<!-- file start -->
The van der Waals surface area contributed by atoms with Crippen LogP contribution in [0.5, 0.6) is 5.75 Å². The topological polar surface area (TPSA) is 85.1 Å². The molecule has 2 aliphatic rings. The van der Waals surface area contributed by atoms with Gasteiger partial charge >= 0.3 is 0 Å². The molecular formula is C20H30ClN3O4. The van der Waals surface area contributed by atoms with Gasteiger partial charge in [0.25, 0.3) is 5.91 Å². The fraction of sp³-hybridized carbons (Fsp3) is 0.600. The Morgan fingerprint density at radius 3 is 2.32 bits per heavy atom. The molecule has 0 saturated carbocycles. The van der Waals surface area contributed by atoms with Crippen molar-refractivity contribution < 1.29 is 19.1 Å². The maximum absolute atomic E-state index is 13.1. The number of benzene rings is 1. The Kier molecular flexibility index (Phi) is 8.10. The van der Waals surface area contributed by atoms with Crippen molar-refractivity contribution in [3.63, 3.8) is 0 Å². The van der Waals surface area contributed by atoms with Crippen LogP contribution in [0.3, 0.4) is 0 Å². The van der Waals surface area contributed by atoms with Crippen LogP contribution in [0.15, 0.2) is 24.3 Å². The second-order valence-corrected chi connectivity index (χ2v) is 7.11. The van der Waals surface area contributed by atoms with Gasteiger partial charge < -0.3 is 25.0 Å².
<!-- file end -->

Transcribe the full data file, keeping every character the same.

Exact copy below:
The van der Waals surface area contributed by atoms with Crippen LogP contribution in [0.5, 0.6) is 5.75 Å². The topological polar surface area (TPSA) is 85.1 Å². The molecule has 2 aliphatic rings. The van der Waals surface area contributed by atoms with Gasteiger partial charge >= 0.3 is 0 Å². The molecular formula is C20H30ClN3O4. The van der Waals surface area contributed by atoms with Gasteiger partial charge in [0.25, 0.3) is 5.91 Å². The fraction of sp³-hybridized carbons (Fsp3) is 0.600. The Morgan fingerprint density at radius 3 is 2.32 bits per heavy atom. The molecule has 0 saturated carbocycles. The van der Waals surface area contributed by atoms with Crippen molar-refractivity contribution < 1.29 is 19.1 Å². The maximum absolute atomic E-state index is 13.1. The number of benzene rings is 1. The Kier molecular flexibility index (Phi) is 8.10. The van der Waals surface area contributed by atoms with Crippen molar-refractivity contribution in [3.63, 3.8) is 0 Å². The van der Waals surface area contributed by atoms with Crippen LogP contribution in [0.3, 0.4) is 0 Å². The van der Waals surface area contributed by atoms with Crippen LogP contribution in [0.15, 0.2) is 24.3 Å². The second-order valence-corrected chi connectivity index (χ2v) is 7.11. The van der Waals surface area contributed by atoms with Gasteiger partial charge < -0.3 is 25.0 Å².